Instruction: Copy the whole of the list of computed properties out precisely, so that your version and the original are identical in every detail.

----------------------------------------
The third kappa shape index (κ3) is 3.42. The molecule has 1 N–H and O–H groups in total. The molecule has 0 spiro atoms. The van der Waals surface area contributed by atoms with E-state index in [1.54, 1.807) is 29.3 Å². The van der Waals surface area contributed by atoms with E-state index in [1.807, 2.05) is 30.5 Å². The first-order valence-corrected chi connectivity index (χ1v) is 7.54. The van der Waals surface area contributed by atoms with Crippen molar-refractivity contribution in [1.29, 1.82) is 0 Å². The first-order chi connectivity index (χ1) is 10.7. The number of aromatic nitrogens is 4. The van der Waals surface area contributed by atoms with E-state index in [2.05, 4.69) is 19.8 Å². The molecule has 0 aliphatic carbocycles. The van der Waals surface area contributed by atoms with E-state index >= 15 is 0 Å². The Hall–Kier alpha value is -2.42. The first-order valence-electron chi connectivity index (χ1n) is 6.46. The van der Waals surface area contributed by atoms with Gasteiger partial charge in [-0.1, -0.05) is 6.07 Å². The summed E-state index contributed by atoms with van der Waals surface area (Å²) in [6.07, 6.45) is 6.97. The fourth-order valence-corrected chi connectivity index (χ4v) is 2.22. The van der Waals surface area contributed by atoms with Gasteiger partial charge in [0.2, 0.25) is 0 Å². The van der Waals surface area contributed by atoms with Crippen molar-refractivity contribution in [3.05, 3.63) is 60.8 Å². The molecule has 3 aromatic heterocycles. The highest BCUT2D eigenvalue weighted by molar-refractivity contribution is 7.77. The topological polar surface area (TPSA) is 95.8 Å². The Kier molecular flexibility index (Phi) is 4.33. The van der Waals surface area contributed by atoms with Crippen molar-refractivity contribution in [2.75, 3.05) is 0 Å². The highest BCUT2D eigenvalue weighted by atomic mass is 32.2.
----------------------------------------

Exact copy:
The third kappa shape index (κ3) is 3.42. The molecule has 1 N–H and O–H groups in total. The molecule has 0 spiro atoms. The van der Waals surface area contributed by atoms with E-state index in [1.54, 1.807) is 29.3 Å². The van der Waals surface area contributed by atoms with E-state index in [1.807, 2.05) is 30.5 Å². The first-order valence-corrected chi connectivity index (χ1v) is 7.54. The van der Waals surface area contributed by atoms with Crippen molar-refractivity contribution in [1.29, 1.82) is 0 Å². The first-order chi connectivity index (χ1) is 10.7. The number of aromatic nitrogens is 4. The van der Waals surface area contributed by atoms with E-state index in [2.05, 4.69) is 19.8 Å². The molecule has 0 aliphatic carbocycles. The van der Waals surface area contributed by atoms with E-state index >= 15 is 0 Å². The Hall–Kier alpha value is -2.42. The first-order valence-electron chi connectivity index (χ1n) is 6.46. The van der Waals surface area contributed by atoms with Gasteiger partial charge in [-0.1, -0.05) is 6.07 Å². The summed E-state index contributed by atoms with van der Waals surface area (Å²) in [6.07, 6.45) is 6.97. The fourth-order valence-corrected chi connectivity index (χ4v) is 2.22. The van der Waals surface area contributed by atoms with Gasteiger partial charge in [0.2, 0.25) is 0 Å². The van der Waals surface area contributed by atoms with Crippen molar-refractivity contribution in [3.05, 3.63) is 60.8 Å². The molecule has 3 aromatic heterocycles. The highest BCUT2D eigenvalue weighted by molar-refractivity contribution is 7.77. The topological polar surface area (TPSA) is 95.8 Å². The Kier molecular flexibility index (Phi) is 4.33. The van der Waals surface area contributed by atoms with Crippen molar-refractivity contribution in [2.75, 3.05) is 0 Å². The highest BCUT2D eigenvalue weighted by atomic mass is 32.2.